Women in STEM
Whether it’s due to societal pressures or lack of exposure, women are often underrepresented in science, technology, engineering, and mathematics (STEM). However, so many amazing women have contributed to the incredible feats in human engineering, science, technology, and mathematics. But why is there still a lack of women in these spaces? According to ‘STEM Women,’ women comprise 19% of students studying computer science-related degrees– whereas 81% are male. This is a huge gap that still needs addressing today. We at Cybernews Academy spoke to three individuals who specialize in separate areas of STEM to discuss the relationship between gender, STEM subjects, and how we can promote female representation in STEM.
Let's meets our panel:
- Dr. Shirley Disseler, CEO of BrickEd, North Carolina, United States
- Dr. Eleonora Giunchiglia, Post Doctoral Research Associate Technische Universitat Wien, Vienna, Austria
- Maria Klawe, Former President of Harvey Mudd College and Former Director of Microsoft, New York, United States
Women throughout history
There are a plethora of famous women who have revolutionized STEM through their incredible efforts in engineering and innovation. As said by Dr. Shirley Disseler, “STEM is in everything.” it’s an integral part of society and general human life. Therefore, all humankind should participate in STEM subjects. We have noted a few female figures that are well-known in STEM history.
- Marie Curie - a famous French-Polish physicist and chemist, went to Paris to study physics and mathematics at the Sorbonne. Marie Curie, alongside her husband, worked to investigate radioactivity. Curie’s research was essential in the development of X-rays and the discovery of polonium and radiation, which contributed massively to finding cancer treatments.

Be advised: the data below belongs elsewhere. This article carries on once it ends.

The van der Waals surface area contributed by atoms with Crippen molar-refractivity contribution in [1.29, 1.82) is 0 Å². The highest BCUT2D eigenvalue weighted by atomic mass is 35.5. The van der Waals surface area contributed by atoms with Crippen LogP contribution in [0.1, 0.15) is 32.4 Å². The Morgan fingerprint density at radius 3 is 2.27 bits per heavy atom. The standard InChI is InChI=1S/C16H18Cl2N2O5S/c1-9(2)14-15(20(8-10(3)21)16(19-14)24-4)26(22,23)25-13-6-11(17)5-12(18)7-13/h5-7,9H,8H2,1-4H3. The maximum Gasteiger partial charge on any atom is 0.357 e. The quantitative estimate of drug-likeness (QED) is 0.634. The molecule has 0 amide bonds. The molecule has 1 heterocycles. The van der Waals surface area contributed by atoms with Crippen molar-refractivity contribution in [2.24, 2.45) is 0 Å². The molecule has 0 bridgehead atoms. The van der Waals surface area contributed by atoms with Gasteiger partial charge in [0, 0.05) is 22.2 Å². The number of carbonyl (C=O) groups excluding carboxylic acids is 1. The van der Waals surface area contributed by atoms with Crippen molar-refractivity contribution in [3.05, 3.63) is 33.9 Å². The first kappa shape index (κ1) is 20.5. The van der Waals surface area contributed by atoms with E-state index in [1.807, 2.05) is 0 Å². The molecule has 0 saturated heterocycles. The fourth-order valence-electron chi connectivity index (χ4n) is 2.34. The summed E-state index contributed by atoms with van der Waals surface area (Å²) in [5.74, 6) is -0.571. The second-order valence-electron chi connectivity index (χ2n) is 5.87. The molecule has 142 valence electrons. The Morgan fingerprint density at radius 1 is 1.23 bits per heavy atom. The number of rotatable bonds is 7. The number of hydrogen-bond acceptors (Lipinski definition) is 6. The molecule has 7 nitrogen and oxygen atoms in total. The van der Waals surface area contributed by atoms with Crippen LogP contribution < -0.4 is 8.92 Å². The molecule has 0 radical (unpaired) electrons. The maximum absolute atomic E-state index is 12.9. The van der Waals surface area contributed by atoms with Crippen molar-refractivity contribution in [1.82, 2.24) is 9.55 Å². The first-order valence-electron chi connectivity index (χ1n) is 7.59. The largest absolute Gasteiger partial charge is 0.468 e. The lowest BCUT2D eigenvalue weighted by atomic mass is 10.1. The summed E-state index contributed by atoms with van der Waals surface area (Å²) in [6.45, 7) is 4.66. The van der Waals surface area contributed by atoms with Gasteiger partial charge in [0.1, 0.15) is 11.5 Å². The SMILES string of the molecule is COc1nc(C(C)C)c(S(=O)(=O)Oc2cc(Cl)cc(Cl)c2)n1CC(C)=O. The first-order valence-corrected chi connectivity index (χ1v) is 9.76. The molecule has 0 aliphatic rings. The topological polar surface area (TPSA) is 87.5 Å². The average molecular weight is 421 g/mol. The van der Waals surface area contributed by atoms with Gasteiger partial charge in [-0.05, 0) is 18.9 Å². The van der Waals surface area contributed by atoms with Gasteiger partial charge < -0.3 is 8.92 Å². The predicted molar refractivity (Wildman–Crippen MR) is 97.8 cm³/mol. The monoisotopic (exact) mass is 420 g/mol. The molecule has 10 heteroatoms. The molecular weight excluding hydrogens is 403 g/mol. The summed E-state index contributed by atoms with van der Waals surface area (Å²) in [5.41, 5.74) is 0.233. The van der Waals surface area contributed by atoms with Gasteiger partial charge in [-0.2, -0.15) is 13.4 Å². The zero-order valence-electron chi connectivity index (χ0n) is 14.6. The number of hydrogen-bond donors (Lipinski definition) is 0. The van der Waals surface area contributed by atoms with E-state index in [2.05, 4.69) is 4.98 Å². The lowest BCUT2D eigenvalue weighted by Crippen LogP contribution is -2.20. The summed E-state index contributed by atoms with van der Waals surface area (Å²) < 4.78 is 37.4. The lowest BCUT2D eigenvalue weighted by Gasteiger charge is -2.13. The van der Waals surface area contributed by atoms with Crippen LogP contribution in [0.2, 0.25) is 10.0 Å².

- Grace Hopper - an American computer scientist, mathematician, and United States Navy rear admiral. Hopper graduated with a bachelor’s degree in mathematics and physics, a master’s degree from Yale, and a Ph.D. in mathematics from Yale. She was one of the first programmers of the Harvard Mark 1 computer, one of the first computers used in World War Two. Hopper pioneered computer programming as she invented one of the first linkers, a computer system program that takes one or more object files and combines them.
- Creola Kathrine Johnson - an American mathematician whose calculations of orbital mechanics at NASA were crucial in the success of the first U.S. crewed space flights. She helped pioneer the use of computers to perform calculations and tasks. She graduated from West Virginia State University with a degree in mathematics and French.
- Mae Jemison - an American engineer, physician, and former NASA astronaut, became the first black woman to travel into space. She graduated from Stanford University with degrees in chemical engineering and African-American studies. In addition, she earned her medical degree at Cornell University
Many more exceptional women fall within this category, almost too many to mention. But why don’t we discuss women in science, technology, engineering, and mathematics roles more often? Let’s inspect the current STEM landscape and see where STEM education is today.